Archbishop Desmond Tutu, who won the 1984 Nobel Peace Prize for his opposition to apartheid rule in South Africa, said he will withdraw from public life after his 79th birthday on Oct. 7.
“The time has now come to slow down,” Tutu said in a statement distributed from Cape Town today. “Existing diary appointments will be honored, but no new appointments will be added to my schedule.”
As South Africa’s first black Anglican bishop, Tutu used his international profile to advocate sanctions against the all-white government, which relinquished power after elections in 1994. He retired as archbishop of Cape Town in 1996 to lead the Truth and Reconciliation Commission, a body that aimed to expose the injustices of the past.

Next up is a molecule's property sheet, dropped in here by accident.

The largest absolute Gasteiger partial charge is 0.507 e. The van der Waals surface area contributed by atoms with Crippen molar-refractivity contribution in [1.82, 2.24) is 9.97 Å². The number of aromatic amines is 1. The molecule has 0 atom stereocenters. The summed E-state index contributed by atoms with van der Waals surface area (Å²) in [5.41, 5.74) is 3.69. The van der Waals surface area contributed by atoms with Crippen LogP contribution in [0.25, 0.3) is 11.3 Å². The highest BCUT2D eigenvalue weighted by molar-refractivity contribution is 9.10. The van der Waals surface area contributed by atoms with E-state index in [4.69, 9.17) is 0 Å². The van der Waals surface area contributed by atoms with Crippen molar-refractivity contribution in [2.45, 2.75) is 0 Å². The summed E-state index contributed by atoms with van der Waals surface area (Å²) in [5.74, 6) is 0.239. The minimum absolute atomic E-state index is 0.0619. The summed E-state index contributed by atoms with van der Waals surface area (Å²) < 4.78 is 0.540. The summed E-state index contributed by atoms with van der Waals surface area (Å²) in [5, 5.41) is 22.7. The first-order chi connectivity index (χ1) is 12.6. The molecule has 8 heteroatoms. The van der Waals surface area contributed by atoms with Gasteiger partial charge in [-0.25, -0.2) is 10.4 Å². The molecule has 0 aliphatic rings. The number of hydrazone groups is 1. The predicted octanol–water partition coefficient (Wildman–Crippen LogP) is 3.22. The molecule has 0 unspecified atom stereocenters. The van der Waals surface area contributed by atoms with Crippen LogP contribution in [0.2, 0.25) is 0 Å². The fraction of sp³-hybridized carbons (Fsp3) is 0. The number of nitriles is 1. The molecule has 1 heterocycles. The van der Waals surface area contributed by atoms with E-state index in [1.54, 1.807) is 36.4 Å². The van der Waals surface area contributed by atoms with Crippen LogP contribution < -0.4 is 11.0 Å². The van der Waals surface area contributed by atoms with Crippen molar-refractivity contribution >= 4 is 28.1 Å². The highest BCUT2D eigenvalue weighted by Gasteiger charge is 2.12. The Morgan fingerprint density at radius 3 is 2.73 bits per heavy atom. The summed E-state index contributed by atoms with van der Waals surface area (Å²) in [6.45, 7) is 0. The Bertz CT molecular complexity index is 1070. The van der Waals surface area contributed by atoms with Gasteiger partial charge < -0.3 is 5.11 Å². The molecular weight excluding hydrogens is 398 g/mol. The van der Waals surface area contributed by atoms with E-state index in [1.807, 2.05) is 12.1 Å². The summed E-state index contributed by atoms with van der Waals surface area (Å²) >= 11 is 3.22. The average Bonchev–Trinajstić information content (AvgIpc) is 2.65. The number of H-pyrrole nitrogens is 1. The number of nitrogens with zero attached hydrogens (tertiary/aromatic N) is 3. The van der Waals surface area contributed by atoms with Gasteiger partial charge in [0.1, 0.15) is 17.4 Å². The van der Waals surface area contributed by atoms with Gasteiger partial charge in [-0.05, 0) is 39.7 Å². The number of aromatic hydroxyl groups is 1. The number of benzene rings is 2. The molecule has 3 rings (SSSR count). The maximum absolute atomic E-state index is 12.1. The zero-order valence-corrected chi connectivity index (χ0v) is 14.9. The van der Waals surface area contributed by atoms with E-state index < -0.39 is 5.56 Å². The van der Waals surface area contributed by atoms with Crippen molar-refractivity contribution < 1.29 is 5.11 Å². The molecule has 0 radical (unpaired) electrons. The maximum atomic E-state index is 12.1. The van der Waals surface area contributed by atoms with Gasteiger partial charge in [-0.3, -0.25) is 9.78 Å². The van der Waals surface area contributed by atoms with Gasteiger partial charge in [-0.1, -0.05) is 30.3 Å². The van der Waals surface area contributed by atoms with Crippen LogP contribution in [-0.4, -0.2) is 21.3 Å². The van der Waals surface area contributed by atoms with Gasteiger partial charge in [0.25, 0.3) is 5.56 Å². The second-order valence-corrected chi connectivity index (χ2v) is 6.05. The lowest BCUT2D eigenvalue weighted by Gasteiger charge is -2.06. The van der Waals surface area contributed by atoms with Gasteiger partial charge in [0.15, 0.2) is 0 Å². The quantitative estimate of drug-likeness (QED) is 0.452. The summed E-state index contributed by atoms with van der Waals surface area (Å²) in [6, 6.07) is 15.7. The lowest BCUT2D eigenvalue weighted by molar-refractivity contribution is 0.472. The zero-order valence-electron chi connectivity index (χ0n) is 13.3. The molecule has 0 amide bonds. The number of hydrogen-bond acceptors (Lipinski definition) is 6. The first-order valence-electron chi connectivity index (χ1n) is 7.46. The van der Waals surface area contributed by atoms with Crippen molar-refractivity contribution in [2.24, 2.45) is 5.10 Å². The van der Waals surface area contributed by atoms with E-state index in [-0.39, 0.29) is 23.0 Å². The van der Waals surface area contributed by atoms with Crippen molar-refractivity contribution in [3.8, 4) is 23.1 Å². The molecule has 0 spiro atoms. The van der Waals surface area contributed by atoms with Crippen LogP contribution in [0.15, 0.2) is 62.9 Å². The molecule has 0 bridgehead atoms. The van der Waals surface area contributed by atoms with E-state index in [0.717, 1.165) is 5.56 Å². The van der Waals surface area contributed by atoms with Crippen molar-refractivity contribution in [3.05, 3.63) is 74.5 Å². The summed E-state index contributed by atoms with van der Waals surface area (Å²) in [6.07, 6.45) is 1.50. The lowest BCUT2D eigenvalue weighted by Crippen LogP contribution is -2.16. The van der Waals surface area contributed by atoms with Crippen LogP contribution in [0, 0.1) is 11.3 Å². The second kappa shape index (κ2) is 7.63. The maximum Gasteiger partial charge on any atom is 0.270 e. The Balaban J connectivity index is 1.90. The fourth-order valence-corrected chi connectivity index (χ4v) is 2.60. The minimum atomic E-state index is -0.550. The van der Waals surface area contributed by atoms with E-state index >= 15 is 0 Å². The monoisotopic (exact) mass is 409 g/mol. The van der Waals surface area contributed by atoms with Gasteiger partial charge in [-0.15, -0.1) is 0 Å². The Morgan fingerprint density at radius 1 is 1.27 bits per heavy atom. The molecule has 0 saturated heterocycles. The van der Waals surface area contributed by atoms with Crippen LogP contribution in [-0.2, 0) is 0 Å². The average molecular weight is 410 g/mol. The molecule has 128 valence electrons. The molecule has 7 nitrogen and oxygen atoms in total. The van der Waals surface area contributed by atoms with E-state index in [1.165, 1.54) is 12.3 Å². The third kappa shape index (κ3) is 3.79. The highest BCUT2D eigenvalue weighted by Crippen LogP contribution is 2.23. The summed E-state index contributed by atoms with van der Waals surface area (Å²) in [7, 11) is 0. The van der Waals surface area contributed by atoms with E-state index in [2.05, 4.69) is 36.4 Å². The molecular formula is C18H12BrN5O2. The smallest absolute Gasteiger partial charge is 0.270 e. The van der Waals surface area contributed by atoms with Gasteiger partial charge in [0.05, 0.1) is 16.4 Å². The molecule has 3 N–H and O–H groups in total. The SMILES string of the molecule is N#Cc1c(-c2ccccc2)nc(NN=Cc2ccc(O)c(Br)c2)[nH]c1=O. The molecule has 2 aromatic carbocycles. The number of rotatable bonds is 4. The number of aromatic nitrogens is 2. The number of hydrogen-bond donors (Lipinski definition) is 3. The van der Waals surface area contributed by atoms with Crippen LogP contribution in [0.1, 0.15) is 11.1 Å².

In 1997, Tutu learned he had prostate cancer, and underwent surgery.
When the Truth Commission completed its work in 1998, Tutu took up a lectureship at Emory University in Atlanta, returning to South Africa in 2001, ostensibly to retire. Yet he continued to campaign for social justice and participated in a number of forums and organizations, including the United Nations Advisory Committee on the Prevention of Genocide.
He also joined South Africa’s campaign to host the soccer World Cup, appearing at a celebratory concert in Johanensburg on June 10 to welcome fans.
“My mission determined that I continue to work, and my schedule has grown increasingly punishing over the years,” Tutu said. “Instead of growing old gracefully, at home with my family, reading and writing and praying and thinking, too much of my time has been spent at airports and in hotels.”